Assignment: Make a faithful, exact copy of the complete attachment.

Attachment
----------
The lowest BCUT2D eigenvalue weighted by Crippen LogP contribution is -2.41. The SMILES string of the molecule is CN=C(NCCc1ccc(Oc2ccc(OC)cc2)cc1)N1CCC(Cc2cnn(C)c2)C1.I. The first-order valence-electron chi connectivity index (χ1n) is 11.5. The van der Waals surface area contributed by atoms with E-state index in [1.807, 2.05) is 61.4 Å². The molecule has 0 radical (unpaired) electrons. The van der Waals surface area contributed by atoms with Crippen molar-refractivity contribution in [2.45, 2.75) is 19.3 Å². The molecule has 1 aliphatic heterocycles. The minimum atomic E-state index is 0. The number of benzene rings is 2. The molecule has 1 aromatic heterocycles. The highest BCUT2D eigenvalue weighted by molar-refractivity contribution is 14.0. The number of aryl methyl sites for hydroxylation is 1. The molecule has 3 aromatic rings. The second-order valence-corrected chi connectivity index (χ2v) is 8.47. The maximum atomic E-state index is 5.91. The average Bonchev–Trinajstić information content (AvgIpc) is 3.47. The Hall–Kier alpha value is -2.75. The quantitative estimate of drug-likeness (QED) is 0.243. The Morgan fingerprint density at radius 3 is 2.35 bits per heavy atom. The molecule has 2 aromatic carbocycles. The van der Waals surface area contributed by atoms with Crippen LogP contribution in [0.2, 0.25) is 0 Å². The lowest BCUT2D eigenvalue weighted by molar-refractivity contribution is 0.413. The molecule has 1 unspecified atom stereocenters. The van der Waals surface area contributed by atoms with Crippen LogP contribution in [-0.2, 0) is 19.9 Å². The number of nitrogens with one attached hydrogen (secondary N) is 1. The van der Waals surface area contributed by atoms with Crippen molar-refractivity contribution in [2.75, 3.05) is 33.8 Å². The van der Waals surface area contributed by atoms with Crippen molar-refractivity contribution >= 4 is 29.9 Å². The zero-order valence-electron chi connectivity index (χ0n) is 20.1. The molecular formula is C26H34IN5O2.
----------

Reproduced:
The lowest BCUT2D eigenvalue weighted by Crippen LogP contribution is -2.41. The SMILES string of the molecule is CN=C(NCCc1ccc(Oc2ccc(OC)cc2)cc1)N1CCC(Cc2cnn(C)c2)C1.I. The first-order valence-electron chi connectivity index (χ1n) is 11.5. The van der Waals surface area contributed by atoms with E-state index in [1.807, 2.05) is 61.4 Å². The molecule has 0 radical (unpaired) electrons. The van der Waals surface area contributed by atoms with Crippen molar-refractivity contribution in [2.45, 2.75) is 19.3 Å². The molecule has 1 aliphatic heterocycles. The minimum atomic E-state index is 0. The number of benzene rings is 2. The molecule has 1 aromatic heterocycles. The highest BCUT2D eigenvalue weighted by molar-refractivity contribution is 14.0. The number of aryl methyl sites for hydroxylation is 1. The molecule has 3 aromatic rings. The second-order valence-corrected chi connectivity index (χ2v) is 8.47. The maximum atomic E-state index is 5.91. The average Bonchev–Trinajstić information content (AvgIpc) is 3.47. The Hall–Kier alpha value is -2.75. The quantitative estimate of drug-likeness (QED) is 0.243. The Morgan fingerprint density at radius 3 is 2.35 bits per heavy atom. The molecule has 2 aromatic carbocycles. The van der Waals surface area contributed by atoms with Crippen LogP contribution in [0.2, 0.25) is 0 Å². The lowest BCUT2D eigenvalue weighted by molar-refractivity contribution is 0.413. The molecule has 1 unspecified atom stereocenters. The van der Waals surface area contributed by atoms with Crippen LogP contribution in [-0.2, 0) is 19.9 Å². The number of nitrogens with one attached hydrogen (secondary N) is 1. The van der Waals surface area contributed by atoms with Crippen molar-refractivity contribution in [2.75, 3.05) is 33.8 Å². The van der Waals surface area contributed by atoms with Crippen molar-refractivity contribution >= 4 is 29.9 Å². The zero-order valence-electron chi connectivity index (χ0n) is 20.1. The molecular formula is C26H34IN5O2.